Examples of Communication as a Theme in Mark Haddon’s The Curious Incident of the Dog in the Night-Time (Fiction)

curious-incident-cover (1)The Curious Incident of the Dog in the Night-Time isn’t just a novel about 15-year-old Christopher Boone playing detective when his neighbor’s poodle is killed. It’s also a story about a boy with Asperger syndrome, which impairs his social interaction abilities. It’s therefore no surprise that his troubles with communication allow it to emerge as a theme.

For example, Christopher struggles with nonverbal communication. He has difficulty with recognizing facial expressions and the many meanings that eyebrow-raising or sighing can have due to emotional context. This confusion mushrooms when Christopher meets strangers. He says they’re “hard to understand” and likens interacting with them to visiting France, “because if you went into a shop or restaurant or on a beach you couldn’t understand what anyone was saying, which was frightening.” (34 – 35) Imagine experiencing this kind of communication barrier on a daily basis. Overwhelming, isn’t it?

When Christopher interviews his neighbors – strangers to him – as part of his investigation, it’s clear he’s leaping out of his comfort zone. He makes the effort despite its challenges, though; and as he puts it, “… talking to the other people in our street was brave. But if you are going to do detective work you have to be brave, so I had no choice.” (35) People often need to communicate regardless of barriers and other issues, and doing so might demand courage or initiative on our part.

Misunderstandings also impact communications throughout Curious Incident. At one point, Christopher’s conversation with a shopkeeper escalates into an argument. Christopher, who interprets things literally, misconstrues the shopkeeper’s slang (“… I realized that he meant £2.95 when he said Two ninety-five.” (187)); while the shopkeeper grows irritated by Christopher’s pointed questions. This and other scenes remind us that how we send our messages (word choice, tone of voice, etc.) can affect how people interpret those messages.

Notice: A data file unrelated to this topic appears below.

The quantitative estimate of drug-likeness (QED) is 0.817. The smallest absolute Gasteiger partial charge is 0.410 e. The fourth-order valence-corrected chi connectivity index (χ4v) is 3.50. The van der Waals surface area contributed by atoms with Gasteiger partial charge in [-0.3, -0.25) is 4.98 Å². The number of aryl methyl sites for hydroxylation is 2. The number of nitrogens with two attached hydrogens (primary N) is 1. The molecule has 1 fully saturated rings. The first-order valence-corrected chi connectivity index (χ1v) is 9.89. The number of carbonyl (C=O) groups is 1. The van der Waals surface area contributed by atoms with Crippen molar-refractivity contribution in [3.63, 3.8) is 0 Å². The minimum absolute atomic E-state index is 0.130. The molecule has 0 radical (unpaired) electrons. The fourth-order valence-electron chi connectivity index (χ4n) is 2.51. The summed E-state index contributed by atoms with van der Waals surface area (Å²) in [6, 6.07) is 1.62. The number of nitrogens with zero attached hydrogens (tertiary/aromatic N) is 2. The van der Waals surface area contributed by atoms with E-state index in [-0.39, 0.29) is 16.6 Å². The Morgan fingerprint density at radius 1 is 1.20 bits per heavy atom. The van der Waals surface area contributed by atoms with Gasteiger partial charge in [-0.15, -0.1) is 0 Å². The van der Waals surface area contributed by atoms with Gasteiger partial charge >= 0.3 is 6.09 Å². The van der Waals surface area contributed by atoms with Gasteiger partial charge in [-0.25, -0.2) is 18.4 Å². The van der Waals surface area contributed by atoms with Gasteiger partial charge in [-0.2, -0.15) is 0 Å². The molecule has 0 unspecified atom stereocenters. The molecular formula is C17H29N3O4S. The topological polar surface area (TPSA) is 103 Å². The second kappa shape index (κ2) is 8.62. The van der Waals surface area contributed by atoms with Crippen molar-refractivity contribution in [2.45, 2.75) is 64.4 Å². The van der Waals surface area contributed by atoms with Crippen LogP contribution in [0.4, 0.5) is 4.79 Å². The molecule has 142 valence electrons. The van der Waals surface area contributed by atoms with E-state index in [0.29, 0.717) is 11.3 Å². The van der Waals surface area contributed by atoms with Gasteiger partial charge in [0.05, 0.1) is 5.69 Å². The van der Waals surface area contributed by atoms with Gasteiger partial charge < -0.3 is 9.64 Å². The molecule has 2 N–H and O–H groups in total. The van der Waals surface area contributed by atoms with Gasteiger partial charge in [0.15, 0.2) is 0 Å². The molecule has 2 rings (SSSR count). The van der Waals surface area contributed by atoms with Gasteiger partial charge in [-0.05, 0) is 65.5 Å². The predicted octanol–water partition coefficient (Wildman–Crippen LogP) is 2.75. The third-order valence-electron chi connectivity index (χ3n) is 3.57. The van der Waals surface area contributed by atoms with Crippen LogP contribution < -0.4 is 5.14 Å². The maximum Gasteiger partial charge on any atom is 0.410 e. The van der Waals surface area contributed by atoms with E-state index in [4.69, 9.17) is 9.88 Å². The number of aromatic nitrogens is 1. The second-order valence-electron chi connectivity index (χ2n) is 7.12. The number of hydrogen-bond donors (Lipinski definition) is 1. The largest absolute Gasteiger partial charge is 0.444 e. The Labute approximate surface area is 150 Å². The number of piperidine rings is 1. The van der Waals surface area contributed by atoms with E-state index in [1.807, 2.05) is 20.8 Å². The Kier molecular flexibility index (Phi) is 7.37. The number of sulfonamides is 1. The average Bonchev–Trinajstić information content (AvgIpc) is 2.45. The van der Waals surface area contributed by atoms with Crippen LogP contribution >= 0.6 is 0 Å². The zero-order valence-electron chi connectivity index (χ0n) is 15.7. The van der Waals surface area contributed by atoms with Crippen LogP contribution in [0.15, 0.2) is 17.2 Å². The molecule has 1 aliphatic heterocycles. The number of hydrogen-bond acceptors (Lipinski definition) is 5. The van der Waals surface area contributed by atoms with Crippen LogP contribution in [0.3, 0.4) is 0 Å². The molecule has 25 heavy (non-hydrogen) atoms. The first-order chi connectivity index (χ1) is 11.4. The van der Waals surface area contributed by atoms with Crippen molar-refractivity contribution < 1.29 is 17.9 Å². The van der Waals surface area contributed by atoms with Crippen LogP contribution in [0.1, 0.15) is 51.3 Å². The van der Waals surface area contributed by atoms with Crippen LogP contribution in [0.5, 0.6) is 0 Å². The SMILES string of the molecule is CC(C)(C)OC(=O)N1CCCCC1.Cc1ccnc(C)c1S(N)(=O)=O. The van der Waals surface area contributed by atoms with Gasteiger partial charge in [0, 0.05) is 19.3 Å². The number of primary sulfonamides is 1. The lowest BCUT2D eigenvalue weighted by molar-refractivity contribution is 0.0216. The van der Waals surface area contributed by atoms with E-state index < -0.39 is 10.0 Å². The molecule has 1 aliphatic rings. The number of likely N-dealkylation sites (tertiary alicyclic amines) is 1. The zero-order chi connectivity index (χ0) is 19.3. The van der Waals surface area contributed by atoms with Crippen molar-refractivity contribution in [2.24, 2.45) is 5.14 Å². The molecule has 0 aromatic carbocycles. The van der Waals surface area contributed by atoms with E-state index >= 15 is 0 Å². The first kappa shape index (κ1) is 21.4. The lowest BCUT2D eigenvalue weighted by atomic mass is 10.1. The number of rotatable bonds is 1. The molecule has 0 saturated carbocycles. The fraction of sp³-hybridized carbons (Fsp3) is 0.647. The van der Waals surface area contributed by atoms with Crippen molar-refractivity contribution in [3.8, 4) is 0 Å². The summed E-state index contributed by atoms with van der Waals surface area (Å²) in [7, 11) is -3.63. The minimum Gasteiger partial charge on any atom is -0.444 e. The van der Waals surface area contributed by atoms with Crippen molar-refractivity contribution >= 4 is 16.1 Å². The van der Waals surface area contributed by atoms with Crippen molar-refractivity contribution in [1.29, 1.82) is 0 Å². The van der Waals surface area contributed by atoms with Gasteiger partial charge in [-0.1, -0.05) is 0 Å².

Keys to Exploring Communication as a Literary Theme

Like with our case study on family, character relationships and interactions are instrumental in examining communication as a theme. Here are parallels from The Left Hand of Darkness and The Curious Incident of the Dog in the Night-Time that aid in that examination: 

Communication Barriers:

Language, geographic distance, cultural differences (Genly and the Gethenians in Left Hand), and developmental disorders (Christopher’s Asperger syndrome in Curious Incident) are some of the obstacles that can inhibit a character’s ability to communicate.

Misunderstandings and Failures:

In both novels, communications between characters go awry due to misinterpretation, technological malfunction, and other reasons. These breakdowns show the consequences of unsuccessful interactions and add tension to the plot.